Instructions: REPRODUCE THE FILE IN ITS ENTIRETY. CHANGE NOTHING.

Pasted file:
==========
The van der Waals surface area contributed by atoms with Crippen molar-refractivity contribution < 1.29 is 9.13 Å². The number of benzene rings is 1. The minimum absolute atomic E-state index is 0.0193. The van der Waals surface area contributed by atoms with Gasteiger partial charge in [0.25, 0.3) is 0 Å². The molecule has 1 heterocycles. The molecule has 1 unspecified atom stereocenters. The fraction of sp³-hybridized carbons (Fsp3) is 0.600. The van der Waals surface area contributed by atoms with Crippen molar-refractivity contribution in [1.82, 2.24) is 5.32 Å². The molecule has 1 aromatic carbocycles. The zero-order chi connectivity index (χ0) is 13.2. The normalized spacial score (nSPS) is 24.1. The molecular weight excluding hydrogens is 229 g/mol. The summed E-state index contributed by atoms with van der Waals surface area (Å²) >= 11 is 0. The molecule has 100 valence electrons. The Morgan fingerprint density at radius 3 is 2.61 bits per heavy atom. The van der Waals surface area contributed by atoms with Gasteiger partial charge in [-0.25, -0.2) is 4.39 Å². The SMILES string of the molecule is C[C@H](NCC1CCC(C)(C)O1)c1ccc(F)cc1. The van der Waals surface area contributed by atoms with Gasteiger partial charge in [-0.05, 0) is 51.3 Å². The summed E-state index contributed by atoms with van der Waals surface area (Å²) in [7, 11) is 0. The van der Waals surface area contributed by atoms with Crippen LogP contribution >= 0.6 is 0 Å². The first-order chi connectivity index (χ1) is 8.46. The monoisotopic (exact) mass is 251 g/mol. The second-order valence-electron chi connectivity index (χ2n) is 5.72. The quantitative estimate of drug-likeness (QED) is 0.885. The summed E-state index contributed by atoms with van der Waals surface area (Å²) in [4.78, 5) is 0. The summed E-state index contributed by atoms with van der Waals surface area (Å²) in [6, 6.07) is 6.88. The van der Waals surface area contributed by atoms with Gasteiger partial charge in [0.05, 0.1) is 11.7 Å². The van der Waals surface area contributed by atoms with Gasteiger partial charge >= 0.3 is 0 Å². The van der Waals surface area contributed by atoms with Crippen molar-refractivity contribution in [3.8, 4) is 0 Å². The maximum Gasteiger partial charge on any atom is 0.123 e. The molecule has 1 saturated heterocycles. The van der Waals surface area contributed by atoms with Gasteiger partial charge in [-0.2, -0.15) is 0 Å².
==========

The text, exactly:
The van der Waals surface area contributed by atoms with Crippen molar-refractivity contribution < 1.29 is 9.13 Å². The number of benzene rings is 1. The minimum absolute atomic E-state index is 0.0193. The van der Waals surface area contributed by atoms with Gasteiger partial charge in [0.25, 0.3) is 0 Å². The molecule has 1 heterocycles. The molecule has 1 unspecified atom stereocenters. The fraction of sp³-hybridized carbons (Fsp3) is 0.600. The van der Waals surface area contributed by atoms with Crippen molar-refractivity contribution in [1.82, 2.24) is 5.32 Å². The molecule has 1 aromatic carbocycles. The zero-order chi connectivity index (χ0) is 13.2. The normalized spacial score (nSPS) is 24.1. The molecular weight excluding hydrogens is 229 g/mol. The summed E-state index contributed by atoms with van der Waals surface area (Å²) >= 11 is 0. The molecule has 100 valence electrons. The Morgan fingerprint density at radius 3 is 2.61 bits per heavy atom. The van der Waals surface area contributed by atoms with Gasteiger partial charge in [-0.25, -0.2) is 4.39 Å². The SMILES string of the molecule is C[C@H](NCC1CCC(C)(C)O1)c1ccc(F)cc1. The van der Waals surface area contributed by atoms with Gasteiger partial charge in [-0.05, 0) is 51.3 Å². The summed E-state index contributed by atoms with van der Waals surface area (Å²) in [7, 11) is 0. The van der Waals surface area contributed by atoms with Crippen LogP contribution >= 0.6 is 0 Å². The first-order chi connectivity index (χ1) is 8.46. The monoisotopic (exact) mass is 251 g/mol. The second-order valence-electron chi connectivity index (χ2n) is 5.72. The quantitative estimate of drug-likeness (QED) is 0.885. The summed E-state index contributed by atoms with van der Waals surface area (Å²) in [4.78, 5) is 0. The summed E-state index contributed by atoms with van der Waals surface area (Å²) in [6, 6.07) is 6.88. The van der Waals surface area contributed by atoms with Gasteiger partial charge in [0.05, 0.1) is 11.7 Å². The van der Waals surface area contributed by atoms with Gasteiger partial charge >= 0.3 is 0 Å². The van der Waals surface area contributed by atoms with Crippen molar-refractivity contribution in [3.8, 4) is 0 Å². The maximum Gasteiger partial charge on any atom is 0.123 e. The molecule has 1 saturated heterocycles. The van der Waals surface area contributed by atoms with Gasteiger partial charge in [-0.2, -0.15) is 0 Å².